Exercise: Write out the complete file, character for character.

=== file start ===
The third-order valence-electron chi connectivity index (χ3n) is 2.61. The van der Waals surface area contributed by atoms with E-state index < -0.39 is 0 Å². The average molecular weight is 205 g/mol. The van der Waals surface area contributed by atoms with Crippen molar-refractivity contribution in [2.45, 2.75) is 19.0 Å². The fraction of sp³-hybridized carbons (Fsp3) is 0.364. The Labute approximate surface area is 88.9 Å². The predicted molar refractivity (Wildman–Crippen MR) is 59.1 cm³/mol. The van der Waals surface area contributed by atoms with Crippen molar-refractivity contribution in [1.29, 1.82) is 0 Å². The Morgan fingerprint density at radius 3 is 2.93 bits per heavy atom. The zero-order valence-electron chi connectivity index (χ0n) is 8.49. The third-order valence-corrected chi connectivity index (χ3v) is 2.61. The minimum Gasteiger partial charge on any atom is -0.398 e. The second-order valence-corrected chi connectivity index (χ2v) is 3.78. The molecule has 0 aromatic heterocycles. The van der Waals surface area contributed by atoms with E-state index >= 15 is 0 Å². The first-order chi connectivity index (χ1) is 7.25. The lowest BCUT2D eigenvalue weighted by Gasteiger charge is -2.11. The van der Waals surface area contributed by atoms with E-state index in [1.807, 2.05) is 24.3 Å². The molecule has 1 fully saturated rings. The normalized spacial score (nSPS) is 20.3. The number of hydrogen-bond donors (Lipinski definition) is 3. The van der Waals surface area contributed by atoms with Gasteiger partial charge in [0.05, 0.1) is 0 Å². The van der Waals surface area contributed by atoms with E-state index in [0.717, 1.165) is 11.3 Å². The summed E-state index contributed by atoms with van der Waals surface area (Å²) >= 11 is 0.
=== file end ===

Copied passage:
The third-order valence-electron chi connectivity index (χ3n) is 2.61. The van der Waals surface area contributed by atoms with E-state index < -0.39 is 0 Å². The average molecular weight is 205 g/mol. The van der Waals surface area contributed by atoms with Crippen molar-refractivity contribution in [2.45, 2.75) is 19.0 Å². The fraction of sp³-hybridized carbons (Fsp3) is 0.364. The Labute approximate surface area is 88.9 Å². The predicted molar refractivity (Wildman–Crippen MR) is 59.1 cm³/mol. The van der Waals surface area contributed by atoms with Crippen molar-refractivity contribution in [1.29, 1.82) is 0 Å². The Morgan fingerprint density at radius 3 is 2.93 bits per heavy atom. The zero-order valence-electron chi connectivity index (χ0n) is 8.49. The third-order valence-corrected chi connectivity index (χ3v) is 2.61. The minimum Gasteiger partial charge on any atom is -0.398 e. The second-order valence-corrected chi connectivity index (χ2v) is 3.78. The molecule has 0 aromatic heterocycles. The van der Waals surface area contributed by atoms with E-state index >= 15 is 0 Å². The first-order chi connectivity index (χ1) is 7.25. The lowest BCUT2D eigenvalue weighted by Gasteiger charge is -2.11. The van der Waals surface area contributed by atoms with E-state index in [1.807, 2.05) is 24.3 Å². The molecule has 1 fully saturated rings. The normalized spacial score (nSPS) is 20.3. The number of hydrogen-bond donors (Lipinski definition) is 3. The van der Waals surface area contributed by atoms with Gasteiger partial charge in [0.05, 0.1) is 0 Å². The van der Waals surface area contributed by atoms with E-state index in [0.717, 1.165) is 11.3 Å². The summed E-state index contributed by atoms with van der Waals surface area (Å²) >= 11 is 0.